While the United States began sticking its nose into the dispute between North and South Korea using the USS George Washington, WikiLeaks on Sunday released the cache of more than 250,000 U.S. Department of State cables. According to the New York Times, the cache contained a document connecting China's Politburo to the attempted Google hack in December 2009.
The paper reports that one particular January 2010 cable reveals an unidentified Chinese contact who told the American embassy in Beijing that Politburo directed the hack into Google's servers in China. Other cables said that the Google hack was part of a larger, coordinated campaign initiated by the Chinese government and carried out by hired Internet outlaws, Chinese officials and private security experts. Additionally, this group has hacked American businesses and government computers since 2002.
As of this writing, WikiLeaks has not publicly released the China/Google documents. The Wall Street Journal claims that only a select number of news organizations were given early access to the full set of cables. WikiLeaks plans to release all 251,287 leaked United States embassy cables over time, all of which cover confidential communications between 274 embassies in countries throughout the world from December 1966 to February 2010.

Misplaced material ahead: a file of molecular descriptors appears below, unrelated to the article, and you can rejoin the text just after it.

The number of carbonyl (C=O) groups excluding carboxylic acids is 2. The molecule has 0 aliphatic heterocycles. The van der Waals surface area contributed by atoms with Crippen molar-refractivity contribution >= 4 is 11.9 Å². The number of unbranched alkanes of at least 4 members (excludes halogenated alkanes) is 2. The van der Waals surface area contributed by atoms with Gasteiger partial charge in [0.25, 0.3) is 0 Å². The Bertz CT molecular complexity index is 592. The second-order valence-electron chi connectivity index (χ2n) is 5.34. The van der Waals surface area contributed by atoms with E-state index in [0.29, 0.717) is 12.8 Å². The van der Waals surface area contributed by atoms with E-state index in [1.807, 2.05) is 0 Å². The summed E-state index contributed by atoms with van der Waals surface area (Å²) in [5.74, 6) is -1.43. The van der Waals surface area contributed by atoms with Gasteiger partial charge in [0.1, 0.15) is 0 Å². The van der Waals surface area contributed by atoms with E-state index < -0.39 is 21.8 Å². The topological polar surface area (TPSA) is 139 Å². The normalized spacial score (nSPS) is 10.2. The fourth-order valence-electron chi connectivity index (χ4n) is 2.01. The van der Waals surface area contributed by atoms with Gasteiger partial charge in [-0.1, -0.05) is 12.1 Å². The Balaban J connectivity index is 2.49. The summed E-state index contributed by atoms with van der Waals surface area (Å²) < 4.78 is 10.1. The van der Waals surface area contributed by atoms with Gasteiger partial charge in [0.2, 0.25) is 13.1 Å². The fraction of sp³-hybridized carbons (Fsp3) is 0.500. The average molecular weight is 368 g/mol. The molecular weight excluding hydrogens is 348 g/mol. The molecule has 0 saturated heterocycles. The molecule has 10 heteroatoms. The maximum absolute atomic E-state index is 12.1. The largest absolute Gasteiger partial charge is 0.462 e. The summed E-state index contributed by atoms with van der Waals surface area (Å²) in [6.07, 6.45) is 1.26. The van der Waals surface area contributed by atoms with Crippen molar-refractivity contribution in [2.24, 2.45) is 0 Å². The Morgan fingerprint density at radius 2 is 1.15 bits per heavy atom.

"The embassy cables will be released in stages over the next few months," WikiLeaks states. "The subject matter of these cables is of such importance, and the geographical spread so broad, that to do otherwise would not do this material justice. The cables show the extent of US spying on its allies and the UN; turning a blind eye to corruption and human rights abuse in 'client states'; backroom deals with supposedly neutral countries; lobbying for US corporations; and the measures US diplomats take to advance those who have access to them."
The exposed cables now back up speculation that the "Aurora" attack on Google and more than 30 other companies originated from a university used by the Chinese military. When the attacks were first disclosed back in January, Google suspected China but reported that the attack on its Gmail service failed. The State Department even issued a statement, asking the Chinese government for an explanation. However until now, there hasn't been solid "public" proof that the attacks were actually state sponsored.
In addition to the Google/China link, the New York Times said that the leaked cables contained details of a standoff with Pakistan over nuclear fuel, discussions over a unified Korea, suspicions of corruption in the Afghan government and more.